Iris Murdoch’s novels were deeply informed — if not consciously shaped — by her readings in philosophy. Walker Percy found a theoretical framework for his fiction in Kierkegaard, who also influenced Kafka.
And Donald Barthelme urged his students to choose their “literary fathers” carefully, and to be well-versed in philosophy. Hiding Man, Tracy Daugherty’s biography, suggests that reading Beckett and the existentialists gave Barthelme confidence that the kind of stories he wanted to write were possible.
Don dropped by Guy’s Newsstand…. and found a copy of Theatre Arts. In it was Waiting for Godot. He stood there and read the whole thing.
That evening, when he took Helen out to dinner, he brought the magazine with him. She had already read the play. “I found it exciting but did not see the implications for Don,” she says. “He was deeply moved and ecstatic about the language…. Each time we were in a bookstore after this, Don looked for work by Beckett and immediately read whatever he found. It seemed that from the day he discovered Godot, Don believed he could write the fiction he imagined.” It would be heavily ironic, and he could “use his wit and intellect in a way that would satisfy him.”
Of course, Don’s breakthrough wasn’t that easy. “The problem is … to do something that’s credible after Beckett, as Beckett had to do something that was credible after Joyce,” he said years later.
Initially, though, the excitement! Waiting for Godot showed Don that philosophy could become drama, almost directly, without the interference of plot, setting, and so on. By stripping away fiction’s stock devices, Beckett focused on consciousness. He could animate the intentionality at the heart of awareness….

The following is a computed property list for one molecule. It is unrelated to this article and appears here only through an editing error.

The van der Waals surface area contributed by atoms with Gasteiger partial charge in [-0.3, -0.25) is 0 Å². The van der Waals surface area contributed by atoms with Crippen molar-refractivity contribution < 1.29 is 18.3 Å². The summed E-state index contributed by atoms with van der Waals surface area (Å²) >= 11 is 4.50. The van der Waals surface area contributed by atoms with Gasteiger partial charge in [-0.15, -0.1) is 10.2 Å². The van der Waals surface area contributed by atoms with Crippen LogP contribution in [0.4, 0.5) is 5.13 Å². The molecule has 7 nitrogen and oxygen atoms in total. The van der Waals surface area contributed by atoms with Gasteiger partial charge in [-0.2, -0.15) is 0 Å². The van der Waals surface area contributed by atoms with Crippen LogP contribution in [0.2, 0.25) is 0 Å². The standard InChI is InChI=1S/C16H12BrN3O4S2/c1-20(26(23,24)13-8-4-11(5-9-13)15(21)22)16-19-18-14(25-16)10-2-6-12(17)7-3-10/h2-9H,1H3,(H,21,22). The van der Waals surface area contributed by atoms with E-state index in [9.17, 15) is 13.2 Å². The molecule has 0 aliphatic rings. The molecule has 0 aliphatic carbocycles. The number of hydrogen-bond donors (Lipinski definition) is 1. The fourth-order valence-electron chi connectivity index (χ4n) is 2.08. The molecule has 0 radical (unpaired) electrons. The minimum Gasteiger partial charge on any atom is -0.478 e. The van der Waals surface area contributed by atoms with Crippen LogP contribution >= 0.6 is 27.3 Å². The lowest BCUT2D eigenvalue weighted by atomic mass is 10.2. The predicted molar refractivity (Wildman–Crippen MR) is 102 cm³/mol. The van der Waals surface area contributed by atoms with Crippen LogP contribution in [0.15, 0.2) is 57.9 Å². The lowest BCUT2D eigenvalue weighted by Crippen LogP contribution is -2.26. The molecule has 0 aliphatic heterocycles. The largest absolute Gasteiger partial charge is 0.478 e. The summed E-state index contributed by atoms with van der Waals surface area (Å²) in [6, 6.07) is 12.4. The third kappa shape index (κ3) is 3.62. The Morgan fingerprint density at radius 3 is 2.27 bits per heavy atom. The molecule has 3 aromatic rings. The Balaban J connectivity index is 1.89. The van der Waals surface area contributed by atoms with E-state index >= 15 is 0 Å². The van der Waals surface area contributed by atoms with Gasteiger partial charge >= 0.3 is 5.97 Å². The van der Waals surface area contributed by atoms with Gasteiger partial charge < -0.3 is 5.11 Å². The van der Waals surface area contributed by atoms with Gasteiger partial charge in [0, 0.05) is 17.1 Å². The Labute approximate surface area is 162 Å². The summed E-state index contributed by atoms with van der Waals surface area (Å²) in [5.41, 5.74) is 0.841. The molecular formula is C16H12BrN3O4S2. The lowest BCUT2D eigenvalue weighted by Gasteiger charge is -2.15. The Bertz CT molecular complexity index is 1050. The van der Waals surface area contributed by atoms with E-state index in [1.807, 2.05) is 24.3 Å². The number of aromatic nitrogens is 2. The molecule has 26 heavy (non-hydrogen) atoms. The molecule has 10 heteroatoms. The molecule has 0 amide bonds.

[H]is discovery of Beckett and his philosophical studies were guiding him away from vague attempts at an “unlove” story. He was forming a firmer aesthetic. He grounded his magazine editing in philosophy, too, especially in existentialism as it evolved under John Paul Sartre.
I’m fascinated and inspired by this interconnectedness, but also a little wary of it. Whenever I notice philosophy or politics creeping too overtly into my fiction, I think of Jimmy Chen’s succinct dismissal of novels whose didactic agendas overshadow their artistic ones (though I do love Brave New World — or did, the last time I read it. 1984 too, but it doesn’t hold up as well in my memory). Your comments are welcome.
See also Murdoch’s Existentialists and Mystics, in which she imagines Socrates saying “In philosophy, if you aren’t moving at a snail’s pace, you aren’t moving at all”; In defense of Big Ideas in fiction; and Wolcott on Barthelme.